Factors influencing uptake of influenza A (H1N1) vaccine amongst healthcare workers in a regional pediatric centre: Lessons for improving vaccination rates

Royal Hospital for Sick Children, Dalnair Street, Yorkhill, Glasgow G3 8SJ, United Kingdom.
Vaccine (Impact Factor: 3.49). 04/2011; 30(2):493-7. DOI: 10.1016/j.vaccine.2011.04.032
Source: PubMed

ABSTRACT Influenza A (H1N1) vaccination has been recommended for all frontline healthcare workers (HCWs) in the UK since October 2009, to protect individuals and their patients from infection. Understanding the factors influencing vaccine uptake by HCW may improve future vaccination programmes in current and subsequent years.
To assess the uptake of influenza A (H1N1) vaccine, and factors affecting vaccine uptake, in frontline healthcare workers in a large pediatric hospital.
A cross-sectional questionnaire survey conducted in a regional Pediatric Hospital in Scotland incorporating intensive care and ECMO services. One page, anonymised questionnaires were distributed to all frontline HCW in high risk departments of the hospital.
260 questionnaires were completed, capturing an estimated 52% of all staff. Vaccination rate was 49.6%, and was significantly higher amongst doctors (OR 2.4, 95% CI 1.3-4.5, P=0.005). Commonest reasons for vaccine uptake were high risk of contact with H1N1 (88%) and responsibility to protect patients (71%). Uncertainty about vaccine side-effects (47%), concern about vaccine safety (33%) and being too busy to attend the vaccine clinic (22%) were the commonest reasons for non-vaccination. Reasons for vaccination varied between staff grouping and department. 36% of non-vaccinated staff would accept the vaccine if offered.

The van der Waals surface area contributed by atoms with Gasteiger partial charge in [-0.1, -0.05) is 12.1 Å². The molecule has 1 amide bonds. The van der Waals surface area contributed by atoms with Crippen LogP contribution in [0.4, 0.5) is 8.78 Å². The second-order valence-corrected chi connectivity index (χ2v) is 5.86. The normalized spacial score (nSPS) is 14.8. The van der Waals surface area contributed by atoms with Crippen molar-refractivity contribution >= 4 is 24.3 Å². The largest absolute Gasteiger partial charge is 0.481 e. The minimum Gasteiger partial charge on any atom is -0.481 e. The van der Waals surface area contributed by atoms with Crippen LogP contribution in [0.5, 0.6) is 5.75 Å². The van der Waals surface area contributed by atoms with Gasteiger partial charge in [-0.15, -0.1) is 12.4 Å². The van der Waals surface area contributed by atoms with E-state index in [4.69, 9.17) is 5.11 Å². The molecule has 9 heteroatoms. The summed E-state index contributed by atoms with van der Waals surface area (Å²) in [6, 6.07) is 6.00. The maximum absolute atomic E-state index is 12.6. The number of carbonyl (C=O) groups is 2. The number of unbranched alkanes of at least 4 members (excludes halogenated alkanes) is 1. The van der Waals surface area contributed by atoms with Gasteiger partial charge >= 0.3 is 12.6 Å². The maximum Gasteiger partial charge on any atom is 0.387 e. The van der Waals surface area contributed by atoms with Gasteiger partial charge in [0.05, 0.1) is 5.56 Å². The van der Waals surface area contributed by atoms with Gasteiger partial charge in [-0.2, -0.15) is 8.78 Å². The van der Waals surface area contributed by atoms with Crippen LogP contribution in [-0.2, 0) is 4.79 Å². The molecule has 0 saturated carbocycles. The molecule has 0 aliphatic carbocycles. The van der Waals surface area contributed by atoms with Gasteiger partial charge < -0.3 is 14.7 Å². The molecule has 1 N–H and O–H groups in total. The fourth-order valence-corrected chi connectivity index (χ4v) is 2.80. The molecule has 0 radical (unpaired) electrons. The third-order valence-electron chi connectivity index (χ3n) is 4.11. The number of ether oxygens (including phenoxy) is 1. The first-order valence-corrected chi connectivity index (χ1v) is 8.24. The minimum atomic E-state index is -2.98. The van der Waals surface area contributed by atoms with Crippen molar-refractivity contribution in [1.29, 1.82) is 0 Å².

Vaccine uptake may be increased by addressing HCW knowledge and attitudes and access to vaccine. Future vaccination programmes should include targeted education and vaccine delivery, at the convenience of staff, and in their own department.

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